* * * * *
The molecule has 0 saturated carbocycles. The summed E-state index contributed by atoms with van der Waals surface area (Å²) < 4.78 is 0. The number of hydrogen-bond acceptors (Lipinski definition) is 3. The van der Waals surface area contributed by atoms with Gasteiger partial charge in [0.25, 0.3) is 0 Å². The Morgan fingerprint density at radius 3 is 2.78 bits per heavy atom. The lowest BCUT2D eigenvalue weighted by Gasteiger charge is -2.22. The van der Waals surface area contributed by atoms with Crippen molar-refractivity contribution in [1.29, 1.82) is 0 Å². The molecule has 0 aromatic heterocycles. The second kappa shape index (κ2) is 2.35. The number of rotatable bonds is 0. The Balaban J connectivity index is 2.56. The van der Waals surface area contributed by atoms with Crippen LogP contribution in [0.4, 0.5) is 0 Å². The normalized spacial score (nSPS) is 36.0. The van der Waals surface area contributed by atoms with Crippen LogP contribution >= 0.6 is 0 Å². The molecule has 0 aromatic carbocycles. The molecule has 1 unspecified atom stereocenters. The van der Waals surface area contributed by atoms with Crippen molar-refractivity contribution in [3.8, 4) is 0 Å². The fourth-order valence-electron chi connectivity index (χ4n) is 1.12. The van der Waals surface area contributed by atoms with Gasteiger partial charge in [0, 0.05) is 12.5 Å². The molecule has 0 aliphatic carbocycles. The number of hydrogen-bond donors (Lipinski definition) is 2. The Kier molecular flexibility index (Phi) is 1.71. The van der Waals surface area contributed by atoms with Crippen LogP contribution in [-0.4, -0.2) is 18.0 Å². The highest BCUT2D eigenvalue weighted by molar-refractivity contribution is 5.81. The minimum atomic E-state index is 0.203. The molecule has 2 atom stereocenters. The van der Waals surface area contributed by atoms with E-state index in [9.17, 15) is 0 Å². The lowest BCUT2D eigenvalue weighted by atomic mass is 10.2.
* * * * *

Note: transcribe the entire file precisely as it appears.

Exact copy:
The molecule has 0 saturated carbocycles. The summed E-state index contributed by atoms with van der Waals surface area (Å²) < 4.78 is 0. The number of hydrogen-bond acceptors (Lipinski definition) is 3. The van der Waals surface area contributed by atoms with Gasteiger partial charge in [0.25, 0.3) is 0 Å². The Morgan fingerprint density at radius 3 is 2.78 bits per heavy atom. The lowest BCUT2D eigenvalue weighted by Gasteiger charge is -2.22. The van der Waals surface area contributed by atoms with Crippen molar-refractivity contribution in [1.29, 1.82) is 0 Å². The molecule has 0 aromatic heterocycles. The second kappa shape index (κ2) is 2.35. The number of rotatable bonds is 0. The Balaban J connectivity index is 2.56. The van der Waals surface area contributed by atoms with Crippen LogP contribution in [0.4, 0.5) is 0 Å². The normalized spacial score (nSPS) is 36.0. The van der Waals surface area contributed by atoms with Crippen LogP contribution >= 0.6 is 0 Å². The molecule has 0 aromatic carbocycles. The molecule has 1 unspecified atom stereocenters. The van der Waals surface area contributed by atoms with Crippen molar-refractivity contribution in [3.8, 4) is 0 Å². The fourth-order valence-electron chi connectivity index (χ4n) is 1.12. The van der Waals surface area contributed by atoms with Gasteiger partial charge in [0, 0.05) is 12.5 Å². The molecule has 0 aliphatic carbocycles. The number of hydrogen-bond donors (Lipinski definition) is 2. The Kier molecular flexibility index (Phi) is 1.71. The van der Waals surface area contributed by atoms with Crippen LogP contribution in [-0.4, -0.2) is 18.0 Å². The highest BCUT2D eigenvalue weighted by molar-refractivity contribution is 5.81. The minimum atomic E-state index is 0.203. The molecule has 2 atom stereocenters. The van der Waals surface area contributed by atoms with E-state index in [9.17, 15) is 0 Å². The lowest BCUT2D eigenvalue weighted by atomic mass is 10.2.